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Third Alpine Natura 2000 Seminar


From 8 – 11 September 2020 on behalf of the European Habitats Forum (EHF), Eurosite attended the third Alpine Natura 2000 seminar. The Seminar was hosted jointly by the Ministry of the Environment of Sweden and the Swedish Environmental Protection Agency (SEPA) on behalf of the European Commission. Wageningen University Research, as the main contractor of DG Environment, was responsible for its preparation and organisation.

Due to the COVID-19 pandemic, the seminar was organised fully online and was attended by 162 participants from 12 countries. The seminar focused on knowledge sharing and action planning: besides larger plenary sessions and presentations, it included 20 facilitated sub-group meetings, a knowledge market and additional facilitated discussions.

The plenary session was opened by Mr. Jan Terstad (the Ministry of the Environment of Sweden), Mr. Claes Svedlindh, Head of the Nature Department of the Swedish Environmental Protection Agency (SEPA) and Mr. Humberto Delgado Rosa, Director for Natural Capital of DG Environment in the European Commission. It was followed by presentations on the EU Biodiversity Strategy 2020-2030 and the Multi-Annual Financial Framework 2021-2027, including LIFE regulations, such as Strategic Nature Projects – SNAPs (Frank Vassen, DG ENV), and an update on the results of the Habitats Directive Article 17 reporting (Mora Aronsson, ETC-BD).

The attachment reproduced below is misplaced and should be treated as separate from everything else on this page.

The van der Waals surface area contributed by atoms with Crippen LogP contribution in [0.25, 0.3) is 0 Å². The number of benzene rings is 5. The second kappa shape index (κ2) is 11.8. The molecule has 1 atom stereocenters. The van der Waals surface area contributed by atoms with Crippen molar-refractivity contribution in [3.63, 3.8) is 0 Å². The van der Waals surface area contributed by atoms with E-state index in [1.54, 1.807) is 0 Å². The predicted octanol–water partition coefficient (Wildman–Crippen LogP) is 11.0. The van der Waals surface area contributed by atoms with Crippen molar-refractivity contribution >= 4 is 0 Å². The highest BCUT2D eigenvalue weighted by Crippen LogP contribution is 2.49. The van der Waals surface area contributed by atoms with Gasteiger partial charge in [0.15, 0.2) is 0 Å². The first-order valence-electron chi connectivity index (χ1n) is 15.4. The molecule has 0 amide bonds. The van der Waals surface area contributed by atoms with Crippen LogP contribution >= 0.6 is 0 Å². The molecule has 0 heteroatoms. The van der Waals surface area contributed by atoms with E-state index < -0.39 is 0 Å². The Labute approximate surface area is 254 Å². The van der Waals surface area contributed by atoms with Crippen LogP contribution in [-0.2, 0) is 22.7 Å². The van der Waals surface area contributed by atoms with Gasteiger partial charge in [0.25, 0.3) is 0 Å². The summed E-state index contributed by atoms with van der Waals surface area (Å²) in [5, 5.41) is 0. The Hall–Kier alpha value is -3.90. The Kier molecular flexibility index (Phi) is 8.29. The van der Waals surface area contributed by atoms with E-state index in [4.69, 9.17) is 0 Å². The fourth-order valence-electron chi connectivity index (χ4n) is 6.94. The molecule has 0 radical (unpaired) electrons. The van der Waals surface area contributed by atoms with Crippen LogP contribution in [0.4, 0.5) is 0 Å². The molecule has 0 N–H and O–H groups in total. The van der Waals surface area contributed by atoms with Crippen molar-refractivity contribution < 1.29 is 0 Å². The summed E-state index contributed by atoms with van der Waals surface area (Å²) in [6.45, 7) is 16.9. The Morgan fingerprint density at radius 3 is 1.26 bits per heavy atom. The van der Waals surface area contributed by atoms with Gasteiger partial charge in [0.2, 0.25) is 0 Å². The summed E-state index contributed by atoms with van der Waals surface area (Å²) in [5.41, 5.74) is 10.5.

The discussion was continued in parallel thematic sessions, where four individual themes were discussed during two morning sessions. The discussions focused on two questions asked to the attendees. The selected themes and the corresponding questions were:

  1. Defining and coordinating a Natura 2000 restoration agenda for the Alpine region.
    • How to ensure that Europe’s mountain regions maintain (economically viable) farm structures for managing species-rich grasslands?